from The American Heritage® Dictionary of the English Language, 4th Edition
- n. The surgical transfer of cells, tissues, or especially whole organs from one species to another.
from Wiktionary, Creative Commons Attribution/Share-Alike License
- n. The transplantation of biological or organic matter from a given species into a different one, especially when this matter has been altered (such as by genetic engineering)
from WordNet 3.0 Copyright 2006 by Princeton University. All rights reserved.
- n. a surgical procedure in which tissue or whole organs are transfered from one species to another species
They have kept pig lungs functioning with human blood, paving the way for animal-human transplants - called xenotransplantation - in as little as five years.
The hope, he believes, lies in xenotransplantation, essentially a process of growing organs from animals that are compatible with a recipient's immune system.
The early discussion of ethical issues raised by chimeras occurred under the heading of xenotransplantation, the use of non-human animals as a source of cells, tissues, or organs for transplantation into humans (Institute of Medicine 1996).
The possibility of a public health crisis arising from a transmissible infection crossing species boundaries, a significant concern with xenotransplantation, is greatly reduced when the source of the biological material is human and the recipient a non-human animal confined to a laboratory.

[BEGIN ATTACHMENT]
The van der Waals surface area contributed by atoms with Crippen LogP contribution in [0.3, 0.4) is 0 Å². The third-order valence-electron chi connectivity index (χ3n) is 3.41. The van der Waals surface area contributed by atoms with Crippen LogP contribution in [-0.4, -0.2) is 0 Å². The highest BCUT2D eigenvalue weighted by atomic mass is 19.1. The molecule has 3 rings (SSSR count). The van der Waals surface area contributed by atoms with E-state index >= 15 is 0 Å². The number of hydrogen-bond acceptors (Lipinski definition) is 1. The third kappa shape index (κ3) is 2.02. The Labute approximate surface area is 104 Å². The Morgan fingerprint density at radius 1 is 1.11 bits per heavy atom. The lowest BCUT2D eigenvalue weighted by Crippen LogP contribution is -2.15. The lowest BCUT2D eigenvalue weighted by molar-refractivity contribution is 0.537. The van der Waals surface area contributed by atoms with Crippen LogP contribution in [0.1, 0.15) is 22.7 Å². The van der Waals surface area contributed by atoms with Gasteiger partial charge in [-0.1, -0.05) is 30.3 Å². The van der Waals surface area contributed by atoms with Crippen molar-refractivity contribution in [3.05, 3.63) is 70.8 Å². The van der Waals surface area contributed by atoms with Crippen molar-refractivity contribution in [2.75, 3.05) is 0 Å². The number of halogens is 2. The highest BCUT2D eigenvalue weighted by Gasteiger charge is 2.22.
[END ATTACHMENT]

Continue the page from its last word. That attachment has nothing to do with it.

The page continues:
The main ethical problems included the health risks for the transplant recipient (e.g., a substantial risk of hyperacute rejection and graft-versus-host disease), traditional animal ethics issues, concerns about informed consent (complicated by empirical uncertainties and the possibility of legally mandated life-long health surveillance), fair allocation of health care resources, and the public health issue that xenotransplantation would allow viruses to jump the species barrier into humans.
We are displacing animal habitats, importing nonnative species when we move or migrate, feeding meat products to herbivores, dining on exotic predators, and experimenting with animal hybridization, xenotransplantation and precursors to bio-terrorism in a world made smaller by staggering advances in transportation and global commerce.
On a remote island in Lake Superior, scientists struggle to solve the problem of xenotransplantation -- using animal tissue to replace failing human organs.
Many scientists have called for a moratorium on xenotransplantation until such dangers have been overcome.
“That remains the principal anxiety associated with xenotransplantation,” said Warrens.
Mary Shelly advising on the safety of xenotransplantation.
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